Middle meetings – APS wants public input on Coan

Posted by Dan Whisenhunt March 11, 2014
A photo of Toomer Elementary students. Photo from TalkUpAPS blog.

A photo of Toomer Elementary students. Photo from TalkUpAPS blog.

Atlanta Public Schools Superintendent Erroll Davis has called for more meetings in the Jackson Cluster to figure out what to do about low enrollment in Coan Middle.

Davis sent a letter in February to Toomer Elementary Parent Teacher Association President Stacey Martin about the need for additional input. Toomer parents have been pushing to make their elementary school a Kindergarten through eighth grade school. There were meetings about that idea, but Davis surprised parents by telling Board of Education members that he’s not interested in pursuing a K-8 at Toomer.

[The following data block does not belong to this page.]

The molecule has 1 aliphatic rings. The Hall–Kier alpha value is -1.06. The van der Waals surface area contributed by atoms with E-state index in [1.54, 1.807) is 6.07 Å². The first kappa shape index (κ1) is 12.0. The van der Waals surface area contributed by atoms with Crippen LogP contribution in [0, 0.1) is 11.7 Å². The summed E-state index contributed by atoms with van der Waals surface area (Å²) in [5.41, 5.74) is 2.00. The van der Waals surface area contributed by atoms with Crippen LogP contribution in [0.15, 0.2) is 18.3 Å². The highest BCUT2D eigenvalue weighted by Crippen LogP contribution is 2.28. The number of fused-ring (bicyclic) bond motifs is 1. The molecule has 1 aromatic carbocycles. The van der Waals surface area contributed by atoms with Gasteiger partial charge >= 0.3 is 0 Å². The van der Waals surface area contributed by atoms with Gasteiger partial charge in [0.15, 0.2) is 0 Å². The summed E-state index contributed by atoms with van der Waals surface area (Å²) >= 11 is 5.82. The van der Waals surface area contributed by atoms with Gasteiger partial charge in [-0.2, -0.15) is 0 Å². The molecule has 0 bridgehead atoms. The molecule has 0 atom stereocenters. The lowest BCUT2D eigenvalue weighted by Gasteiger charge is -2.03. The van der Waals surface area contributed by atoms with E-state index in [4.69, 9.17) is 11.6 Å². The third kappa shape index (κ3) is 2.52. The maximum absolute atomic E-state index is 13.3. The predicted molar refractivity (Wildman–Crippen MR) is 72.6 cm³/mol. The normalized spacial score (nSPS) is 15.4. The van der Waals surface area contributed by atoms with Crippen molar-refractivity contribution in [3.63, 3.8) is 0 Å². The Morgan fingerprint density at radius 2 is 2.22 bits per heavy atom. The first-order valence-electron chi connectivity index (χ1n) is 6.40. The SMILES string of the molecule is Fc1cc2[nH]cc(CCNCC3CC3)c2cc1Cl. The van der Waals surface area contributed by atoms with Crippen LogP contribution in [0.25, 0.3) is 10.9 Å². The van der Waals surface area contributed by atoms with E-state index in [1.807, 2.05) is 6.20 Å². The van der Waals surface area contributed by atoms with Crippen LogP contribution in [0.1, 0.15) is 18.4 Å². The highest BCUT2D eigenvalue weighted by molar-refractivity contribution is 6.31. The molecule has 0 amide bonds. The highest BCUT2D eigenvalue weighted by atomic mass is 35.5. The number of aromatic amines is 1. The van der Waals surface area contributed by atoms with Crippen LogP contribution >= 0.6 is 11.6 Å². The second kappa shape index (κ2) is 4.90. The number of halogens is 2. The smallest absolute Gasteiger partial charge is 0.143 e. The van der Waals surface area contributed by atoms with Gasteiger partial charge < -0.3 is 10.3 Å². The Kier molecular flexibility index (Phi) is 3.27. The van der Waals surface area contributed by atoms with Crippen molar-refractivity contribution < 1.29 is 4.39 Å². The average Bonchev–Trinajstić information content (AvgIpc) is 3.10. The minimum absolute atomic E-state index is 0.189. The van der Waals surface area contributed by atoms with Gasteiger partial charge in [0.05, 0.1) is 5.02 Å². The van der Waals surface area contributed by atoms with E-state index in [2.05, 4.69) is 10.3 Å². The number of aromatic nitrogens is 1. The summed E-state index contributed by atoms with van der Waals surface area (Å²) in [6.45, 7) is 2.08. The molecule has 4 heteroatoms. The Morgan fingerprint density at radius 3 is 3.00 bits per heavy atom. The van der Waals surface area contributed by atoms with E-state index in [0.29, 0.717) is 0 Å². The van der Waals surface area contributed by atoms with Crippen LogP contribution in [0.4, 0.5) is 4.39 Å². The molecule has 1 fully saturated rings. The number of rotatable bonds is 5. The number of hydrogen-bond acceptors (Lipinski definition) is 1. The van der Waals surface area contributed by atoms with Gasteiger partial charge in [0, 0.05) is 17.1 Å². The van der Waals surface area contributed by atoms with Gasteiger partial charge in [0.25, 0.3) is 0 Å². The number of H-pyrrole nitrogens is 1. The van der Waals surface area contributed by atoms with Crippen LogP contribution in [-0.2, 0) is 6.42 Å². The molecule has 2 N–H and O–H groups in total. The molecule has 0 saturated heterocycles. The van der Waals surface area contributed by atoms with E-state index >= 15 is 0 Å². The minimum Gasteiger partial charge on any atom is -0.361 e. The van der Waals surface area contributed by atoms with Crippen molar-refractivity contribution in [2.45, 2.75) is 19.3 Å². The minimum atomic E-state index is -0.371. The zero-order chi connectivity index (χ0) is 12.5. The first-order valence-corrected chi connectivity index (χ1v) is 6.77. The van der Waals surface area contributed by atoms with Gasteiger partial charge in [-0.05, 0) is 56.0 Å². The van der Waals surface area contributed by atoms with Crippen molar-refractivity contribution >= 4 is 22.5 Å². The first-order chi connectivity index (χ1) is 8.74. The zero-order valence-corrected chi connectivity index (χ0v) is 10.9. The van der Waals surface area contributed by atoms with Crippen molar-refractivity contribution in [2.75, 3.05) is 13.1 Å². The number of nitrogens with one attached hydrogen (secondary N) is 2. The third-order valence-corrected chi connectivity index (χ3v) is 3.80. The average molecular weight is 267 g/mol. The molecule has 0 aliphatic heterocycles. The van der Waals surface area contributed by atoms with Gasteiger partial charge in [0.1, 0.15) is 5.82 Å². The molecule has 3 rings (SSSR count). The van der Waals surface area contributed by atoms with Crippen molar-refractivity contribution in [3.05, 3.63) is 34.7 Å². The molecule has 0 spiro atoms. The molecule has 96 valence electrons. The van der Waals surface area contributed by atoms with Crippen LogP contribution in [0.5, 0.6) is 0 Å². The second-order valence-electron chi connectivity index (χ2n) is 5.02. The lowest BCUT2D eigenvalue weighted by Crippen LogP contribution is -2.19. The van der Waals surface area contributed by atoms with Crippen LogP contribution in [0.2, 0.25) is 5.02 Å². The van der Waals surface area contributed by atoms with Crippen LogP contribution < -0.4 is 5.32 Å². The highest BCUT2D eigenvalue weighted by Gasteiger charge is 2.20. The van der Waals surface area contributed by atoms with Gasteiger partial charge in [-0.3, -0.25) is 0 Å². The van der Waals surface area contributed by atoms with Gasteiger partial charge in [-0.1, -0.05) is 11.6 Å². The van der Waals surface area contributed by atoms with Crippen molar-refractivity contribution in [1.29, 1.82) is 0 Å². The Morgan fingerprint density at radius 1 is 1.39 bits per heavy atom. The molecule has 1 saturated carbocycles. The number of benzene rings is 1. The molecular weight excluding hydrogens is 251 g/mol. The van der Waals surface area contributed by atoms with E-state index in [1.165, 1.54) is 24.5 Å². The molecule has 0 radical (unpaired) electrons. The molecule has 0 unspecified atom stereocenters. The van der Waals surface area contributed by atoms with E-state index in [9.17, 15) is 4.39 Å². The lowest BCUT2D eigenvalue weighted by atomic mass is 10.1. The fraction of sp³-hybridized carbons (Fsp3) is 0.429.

In his letter to Martin, Davis said he’s looking for ways to increase enrollment at Coan, saying, “I reached the judgment that we should explore quickly and intensely what it would take to secure buy-in for improved middle grades education within this cluster.”

Martin spoke to the Kirkwood Neighbors Organization on March 10, and handed out a survey in advance of the upcoming public meetings.

“What I’m hearing from Davis is the goal or purpose of these meetings is what it will take to commit the community to middle school education,” she said. “I want to go into a conversation as informed as possible.”